Régis Campo was born in Marseilles in 1968 and took composition lessons with Georges Boeuf and Jacques Charpentier before enrolling at the Paris Conservatory, where he continued his studies with Alain Bancquart and Gérard Grisey, finishing with the first prize in composition in 1995. In 1992 he also studied composition with Edison Denisov who deemed him "one of the most gifted of his generation". His writing style, which is deliberately playful and energetic, diverges from the mainstream of the late-20th century, putting the accent on melodic invention and lively tempi. He counts Stravinsky, Mozart and Rameau as his chief influences, alongside Messiaen, Lutoslawski and Mahler. From 1999 to 2001, he was a resident at the Villa Médicis, home of the Académie de France in Rome. Régis Campo teaches composition at the National Conservatory of the Marseilles Region. He is composer-in-residence for the 2004-5 season with the Pau Orchestra, the Parvis de Tarbes and its conservatory. Among his numerous awards are the Gaudeamus Prize (1996), the Young Composers Special Prize (1996), the Dutilleux Competition (1996), as well as the Hervé Dugardin and Pierre Cardin prizes (1999).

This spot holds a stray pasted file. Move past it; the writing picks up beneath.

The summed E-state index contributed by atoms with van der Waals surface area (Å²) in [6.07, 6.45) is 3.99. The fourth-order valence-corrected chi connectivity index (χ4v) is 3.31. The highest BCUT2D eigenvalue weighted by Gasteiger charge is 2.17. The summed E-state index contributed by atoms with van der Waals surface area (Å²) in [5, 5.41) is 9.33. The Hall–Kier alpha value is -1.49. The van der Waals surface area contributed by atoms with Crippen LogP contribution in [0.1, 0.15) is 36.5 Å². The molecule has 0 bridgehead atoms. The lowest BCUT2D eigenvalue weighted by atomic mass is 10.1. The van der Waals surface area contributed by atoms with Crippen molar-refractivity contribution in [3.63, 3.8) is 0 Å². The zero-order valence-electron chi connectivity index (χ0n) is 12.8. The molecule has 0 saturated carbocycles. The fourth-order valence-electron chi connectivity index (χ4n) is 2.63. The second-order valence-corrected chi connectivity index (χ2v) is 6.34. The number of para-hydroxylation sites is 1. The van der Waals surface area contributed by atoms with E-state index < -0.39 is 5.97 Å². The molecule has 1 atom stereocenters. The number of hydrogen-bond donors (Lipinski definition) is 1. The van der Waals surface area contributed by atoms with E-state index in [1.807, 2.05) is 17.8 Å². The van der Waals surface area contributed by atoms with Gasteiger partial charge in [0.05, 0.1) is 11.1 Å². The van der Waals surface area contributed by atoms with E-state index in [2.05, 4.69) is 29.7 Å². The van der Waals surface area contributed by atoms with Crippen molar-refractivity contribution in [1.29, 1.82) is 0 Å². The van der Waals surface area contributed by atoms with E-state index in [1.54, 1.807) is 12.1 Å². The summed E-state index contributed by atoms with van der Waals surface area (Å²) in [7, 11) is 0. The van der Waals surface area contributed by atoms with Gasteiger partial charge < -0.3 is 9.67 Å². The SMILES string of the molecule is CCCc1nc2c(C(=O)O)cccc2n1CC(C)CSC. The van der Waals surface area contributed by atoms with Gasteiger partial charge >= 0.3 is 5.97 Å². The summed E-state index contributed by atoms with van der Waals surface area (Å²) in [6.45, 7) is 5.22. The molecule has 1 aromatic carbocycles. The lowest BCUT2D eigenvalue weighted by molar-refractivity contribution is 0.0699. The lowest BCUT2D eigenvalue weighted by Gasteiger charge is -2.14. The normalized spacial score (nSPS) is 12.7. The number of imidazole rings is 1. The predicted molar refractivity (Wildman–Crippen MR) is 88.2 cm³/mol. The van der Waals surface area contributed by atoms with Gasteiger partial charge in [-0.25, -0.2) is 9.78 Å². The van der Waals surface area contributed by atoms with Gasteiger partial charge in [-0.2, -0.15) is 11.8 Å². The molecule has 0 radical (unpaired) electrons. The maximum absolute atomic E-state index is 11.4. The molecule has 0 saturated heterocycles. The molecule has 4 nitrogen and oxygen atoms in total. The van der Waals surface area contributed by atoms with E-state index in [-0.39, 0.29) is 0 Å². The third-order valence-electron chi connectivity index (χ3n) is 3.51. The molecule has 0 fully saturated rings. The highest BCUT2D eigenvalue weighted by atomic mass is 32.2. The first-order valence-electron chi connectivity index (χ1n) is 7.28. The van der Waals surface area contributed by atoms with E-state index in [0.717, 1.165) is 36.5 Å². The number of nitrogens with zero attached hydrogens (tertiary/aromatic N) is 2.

Today, he is regularly invited to join the juries of international competitions.
After the premier of Happy Birthday in 2003 with Ensemble Orchestral de Paris and John Nelson, in 2008 the British soprano Felicity Lott premiered his Bestiaire d'après Apollinaire with the Orchestre National de France conducted by Alain Altinoglu. 2009 opens with the premier of his opera Les Quatre jumelles, after the eponymous play by Copi. Ensemble TM+ and l'Arcal will tour the work in various cities (Nanterre, Reims, Beynes, Macon, Paris, Valenciennes...).